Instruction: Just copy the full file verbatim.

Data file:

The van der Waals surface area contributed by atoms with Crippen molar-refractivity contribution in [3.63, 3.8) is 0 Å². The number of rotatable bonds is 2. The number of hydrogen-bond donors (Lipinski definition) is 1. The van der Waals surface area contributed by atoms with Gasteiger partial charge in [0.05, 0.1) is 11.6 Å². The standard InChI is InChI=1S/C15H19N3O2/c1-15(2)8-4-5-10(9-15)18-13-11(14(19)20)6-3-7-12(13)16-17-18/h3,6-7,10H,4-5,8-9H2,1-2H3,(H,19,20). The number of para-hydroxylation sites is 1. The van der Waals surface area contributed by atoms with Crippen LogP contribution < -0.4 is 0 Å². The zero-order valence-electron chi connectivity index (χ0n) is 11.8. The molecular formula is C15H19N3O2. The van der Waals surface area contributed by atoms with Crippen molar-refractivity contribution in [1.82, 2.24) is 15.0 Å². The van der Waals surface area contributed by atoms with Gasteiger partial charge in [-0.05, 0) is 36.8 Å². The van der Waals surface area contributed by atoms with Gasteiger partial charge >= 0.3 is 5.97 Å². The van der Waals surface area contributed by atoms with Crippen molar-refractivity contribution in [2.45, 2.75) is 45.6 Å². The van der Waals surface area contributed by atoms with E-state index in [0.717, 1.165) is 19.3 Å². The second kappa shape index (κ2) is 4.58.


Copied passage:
The van der Waals surface area contributed by atoms with Crippen molar-refractivity contribution in [3.63, 3.8) is 0 Å². The number of rotatable bonds is 2. The number of hydrogen-bond donors (Lipinski definition) is 1. The van der Waals surface area contributed by atoms with Gasteiger partial charge in [0.05, 0.1) is 11.6 Å². The standard InChI is InChI=1S/C15H19N3O2/c1-15(2)8-4-5-10(9-15)18-13-11(14(19)20)6-3-7-12(13)16-17-18/h3,6-7,10H,4-5,8-9H2,1-2H3,(H,19,20). The number of para-hydroxylation sites is 1. The van der Waals surface area contributed by atoms with Crippen LogP contribution < -0.4 is 0 Å². The zero-order valence-electron chi connectivity index (χ0n) is 11.8. The molecular formula is C15H19N3O2. The van der Waals surface area contributed by atoms with Crippen molar-refractivity contribution in [1.82, 2.24) is 15.0 Å². The van der Waals surface area contributed by atoms with Gasteiger partial charge in [-0.05, 0) is 36.8 Å². The van der Waals surface area contributed by atoms with Gasteiger partial charge >= 0.3 is 5.97 Å². The van der Waals surface area contributed by atoms with Crippen molar-refractivity contribution in [2.45, 2.75) is 45.6 Å². The van der Waals surface area contributed by atoms with E-state index in [0.717, 1.165) is 19.3 Å². The second kappa shape index (κ2) is 4.58.